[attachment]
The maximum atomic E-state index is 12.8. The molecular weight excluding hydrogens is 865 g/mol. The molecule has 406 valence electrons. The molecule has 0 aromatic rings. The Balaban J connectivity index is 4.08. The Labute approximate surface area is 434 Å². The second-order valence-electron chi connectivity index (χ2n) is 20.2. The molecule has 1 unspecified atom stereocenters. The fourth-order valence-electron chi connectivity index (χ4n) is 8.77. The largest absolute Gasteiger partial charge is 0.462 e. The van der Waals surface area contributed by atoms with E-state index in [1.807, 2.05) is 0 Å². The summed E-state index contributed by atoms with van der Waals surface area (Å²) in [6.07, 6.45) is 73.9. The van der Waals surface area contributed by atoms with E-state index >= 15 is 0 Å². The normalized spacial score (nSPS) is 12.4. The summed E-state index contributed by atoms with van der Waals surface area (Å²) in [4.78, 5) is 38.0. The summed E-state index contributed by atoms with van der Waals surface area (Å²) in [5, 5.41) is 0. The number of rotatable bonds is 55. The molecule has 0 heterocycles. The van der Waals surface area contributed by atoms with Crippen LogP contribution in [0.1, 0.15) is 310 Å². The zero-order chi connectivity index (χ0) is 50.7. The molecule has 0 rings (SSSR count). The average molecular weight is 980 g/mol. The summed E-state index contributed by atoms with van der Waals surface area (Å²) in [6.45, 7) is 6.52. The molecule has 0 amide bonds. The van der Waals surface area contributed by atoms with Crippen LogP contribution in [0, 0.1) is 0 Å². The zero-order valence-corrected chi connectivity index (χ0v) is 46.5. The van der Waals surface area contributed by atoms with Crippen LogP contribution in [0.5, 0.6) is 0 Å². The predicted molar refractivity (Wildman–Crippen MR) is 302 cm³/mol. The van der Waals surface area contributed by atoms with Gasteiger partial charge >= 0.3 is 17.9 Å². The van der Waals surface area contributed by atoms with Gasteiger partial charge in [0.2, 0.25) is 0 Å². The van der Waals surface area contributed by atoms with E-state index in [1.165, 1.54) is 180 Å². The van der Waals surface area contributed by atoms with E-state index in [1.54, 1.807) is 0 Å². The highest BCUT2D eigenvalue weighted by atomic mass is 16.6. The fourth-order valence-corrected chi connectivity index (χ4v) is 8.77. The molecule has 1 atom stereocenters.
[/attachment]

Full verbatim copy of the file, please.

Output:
The maximum atomic E-state index is 12.8. The molecular weight excluding hydrogens is 865 g/mol. The molecule has 406 valence electrons. The molecule has 0 aromatic rings. The Balaban J connectivity index is 4.08. The Labute approximate surface area is 434 Å². The second-order valence-electron chi connectivity index (χ2n) is 20.2. The molecule has 1 unspecified atom stereocenters. The fourth-order valence-electron chi connectivity index (χ4n) is 8.77. The largest absolute Gasteiger partial charge is 0.462 e. The van der Waals surface area contributed by atoms with E-state index in [1.807, 2.05) is 0 Å². The summed E-state index contributed by atoms with van der Waals surface area (Å²) in [6.07, 6.45) is 73.9. The van der Waals surface area contributed by atoms with E-state index >= 15 is 0 Å². The normalized spacial score (nSPS) is 12.4. The summed E-state index contributed by atoms with van der Waals surface area (Å²) in [4.78, 5) is 38.0. The summed E-state index contributed by atoms with van der Waals surface area (Å²) in [5, 5.41) is 0. The number of rotatable bonds is 55. The molecule has 0 heterocycles. The van der Waals surface area contributed by atoms with Crippen LogP contribution in [0.1, 0.15) is 310 Å². The zero-order chi connectivity index (χ0) is 50.7. The molecule has 0 rings (SSSR count). The average molecular weight is 980 g/mol. The summed E-state index contributed by atoms with van der Waals surface area (Å²) in [6.45, 7) is 6.52. The molecule has 0 amide bonds. The van der Waals surface area contributed by atoms with Crippen LogP contribution in [0, 0.1) is 0 Å². The zero-order valence-corrected chi connectivity index (χ0v) is 46.5. The van der Waals surface area contributed by atoms with Crippen LogP contribution in [0.5, 0.6) is 0 Å². The predicted molar refractivity (Wildman–Crippen MR) is 302 cm³/mol. The van der Waals surface area contributed by atoms with Gasteiger partial charge >= 0.3 is 17.9 Å². The van der Waals surface area contributed by atoms with Gasteiger partial charge in [0.2, 0.25) is 0 Å². The van der Waals surface area contributed by atoms with E-state index in [1.165, 1.54) is 180 Å². The van der Waals surface area contributed by atoms with E-state index in [1.54, 1.807) is 0 Å². The highest BCUT2D eigenvalue weighted by atomic mass is 16.6. The fourth-order valence-corrected chi connectivity index (χ4v) is 8.77. The molecule has 1 atom stereocenters.